But that is exactly what Jeff Greenlee plans to do. Greenlee, the president of NBC Bank in Altus, is one Oklahoman who will try to achieve this accomplishment and meet the challenge as he has qualified and invited to participate in Monday’s Boston Marathon.
The Boston Marathon is a 26.2 mile race from Hopkinton, Mass., to Boston. Runners must qualify to participate by running a previous marathon in a particular time, depending on age and gender, and individuals with the quickest time have priority to registration.
It’s easy to understand that running in the Boston Marathon is a major accomplishment as well as a challenge.
Greenlee began running in 2006 to get into better shape for golfing, but it wasn’t long before he devoted his free time to running. He first ran in a relay at an Oklahoma City Marathon with his running partner Jeff Greenleeand his twin sons Alex and Todd . He has run four marathons and numerous half-marathons, including Oklahoma City-based marathon events..
Similar to golf, running provides activities for Greenlee to participate in while traveling. A few years ago he ran a marathon
while attending for the ABA Agriculture Banker’s Conference in San Antonio, and last September he ran an 18-mile tune up race in New York while attending the OBA’s Annual Washington, D.C., Visit.
Also, running is a great way for Greenlee to participate in charitable events such as the Southwest Oklahoma Cancer Center fundraisers in Lawton.
To keep himself motivated, Greenlee determines a set of timed goals he wishes to accomplish rather than completing a certain distance. To train properly, Greenlee had to learn how far to push his body to prevent increasing mileage too soon. Greenlee was not very athletic during his younger years, but this gave him the advantage of healthy knees and joints today.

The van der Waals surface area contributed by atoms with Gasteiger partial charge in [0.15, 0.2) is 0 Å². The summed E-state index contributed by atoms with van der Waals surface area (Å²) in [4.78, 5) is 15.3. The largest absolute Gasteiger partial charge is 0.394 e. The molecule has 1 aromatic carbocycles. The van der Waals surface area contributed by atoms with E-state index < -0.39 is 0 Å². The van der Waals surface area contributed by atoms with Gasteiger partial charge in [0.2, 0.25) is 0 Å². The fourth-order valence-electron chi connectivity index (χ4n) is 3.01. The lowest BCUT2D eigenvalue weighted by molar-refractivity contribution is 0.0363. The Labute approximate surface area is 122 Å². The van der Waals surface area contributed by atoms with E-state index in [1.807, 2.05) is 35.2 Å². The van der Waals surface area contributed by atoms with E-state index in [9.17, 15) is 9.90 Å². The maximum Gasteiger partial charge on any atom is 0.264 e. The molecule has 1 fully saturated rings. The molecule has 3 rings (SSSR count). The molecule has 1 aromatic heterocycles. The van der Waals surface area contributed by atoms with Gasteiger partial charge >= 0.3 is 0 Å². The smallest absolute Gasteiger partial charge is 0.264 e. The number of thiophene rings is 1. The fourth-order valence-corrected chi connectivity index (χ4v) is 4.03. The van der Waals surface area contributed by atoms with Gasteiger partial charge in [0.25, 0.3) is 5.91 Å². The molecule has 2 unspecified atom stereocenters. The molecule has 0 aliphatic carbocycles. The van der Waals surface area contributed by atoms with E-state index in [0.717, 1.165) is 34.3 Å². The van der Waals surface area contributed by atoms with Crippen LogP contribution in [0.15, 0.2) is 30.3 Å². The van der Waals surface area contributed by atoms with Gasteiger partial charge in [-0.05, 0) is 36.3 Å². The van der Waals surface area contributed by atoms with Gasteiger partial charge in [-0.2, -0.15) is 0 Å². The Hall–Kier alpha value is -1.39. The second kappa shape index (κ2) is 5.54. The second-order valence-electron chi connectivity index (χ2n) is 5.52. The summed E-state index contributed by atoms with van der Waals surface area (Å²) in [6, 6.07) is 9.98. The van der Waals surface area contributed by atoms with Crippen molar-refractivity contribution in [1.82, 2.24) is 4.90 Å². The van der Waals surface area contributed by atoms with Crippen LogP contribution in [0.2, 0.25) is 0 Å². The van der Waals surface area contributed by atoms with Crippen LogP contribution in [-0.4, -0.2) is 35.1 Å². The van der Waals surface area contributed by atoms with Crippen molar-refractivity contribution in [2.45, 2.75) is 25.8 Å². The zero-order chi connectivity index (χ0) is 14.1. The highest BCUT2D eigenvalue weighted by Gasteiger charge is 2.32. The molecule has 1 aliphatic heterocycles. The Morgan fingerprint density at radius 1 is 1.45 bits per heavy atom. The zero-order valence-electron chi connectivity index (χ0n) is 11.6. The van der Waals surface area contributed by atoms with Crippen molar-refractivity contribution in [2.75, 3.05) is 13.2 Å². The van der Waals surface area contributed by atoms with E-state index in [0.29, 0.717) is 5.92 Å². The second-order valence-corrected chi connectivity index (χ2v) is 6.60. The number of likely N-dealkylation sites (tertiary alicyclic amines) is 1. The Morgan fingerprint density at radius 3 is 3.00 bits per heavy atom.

“This year’s training for the Boston Marathon started about mid-December, with a gradual build up of base mileage for two months prior to that,” Greenlee said.
To participate in the Boston Marathon, Greenlee had a few obstacles to overcome. He had to meet qualifications for the marathon first, which he accomplished during the Oklahoma City marathon in May where he ran it in three hours and twenty four minutes ahead of the required three hours and thirty minutes. Second, registering for the marathon was competitive with new regulations accepting fastest runners first.
“When I first qualified for the Boston marathon this past May in Oklahoma City, I told everyone that I had accomplished my goal and if I actually got the chance to run in it, I would probably take the time to enjoy it and not push my body for a time goal,” Greenlee said. “I am finding now that the same “idiot gene” that helped me qualify is again taking over and pushing me to give it my very best, and possibly shave off a few more minutes in my marathon time. For me, the marathon has been a great “playground” to test both my physical and mental limits and the 116 year history of the Boston marathon will make it even more rewarding.”
Greenlee most of the time concentrates on the race when he is running, and doesn’t engage in conversation with other runners.
But there have times he has including a 32-year-old Marine captain from Fort Sill and a 54-year-old man from Virginia running in his 54th marathon.
He has met several people at area running events that he continues to maintain contact with including Bart Yasso with Runners World magazine and his wife, Laura, who have both ran hundreds of marathons and other races around the world.
Greenlee’s wave/corral will start around 10:20 Eastern Time and estimating he will be finished around 1:40 p.m.
“Either way, I look forward to the experience of this 116th running of the historic Boston Marathon and the opportunity of making up stories that never happened to tell my grandkids one of these days,” Greenlee said. “It’s like the Super Bowl / World Cup / Final Four / Kentucky Derby for runners, except 27,000 of us get to participate!”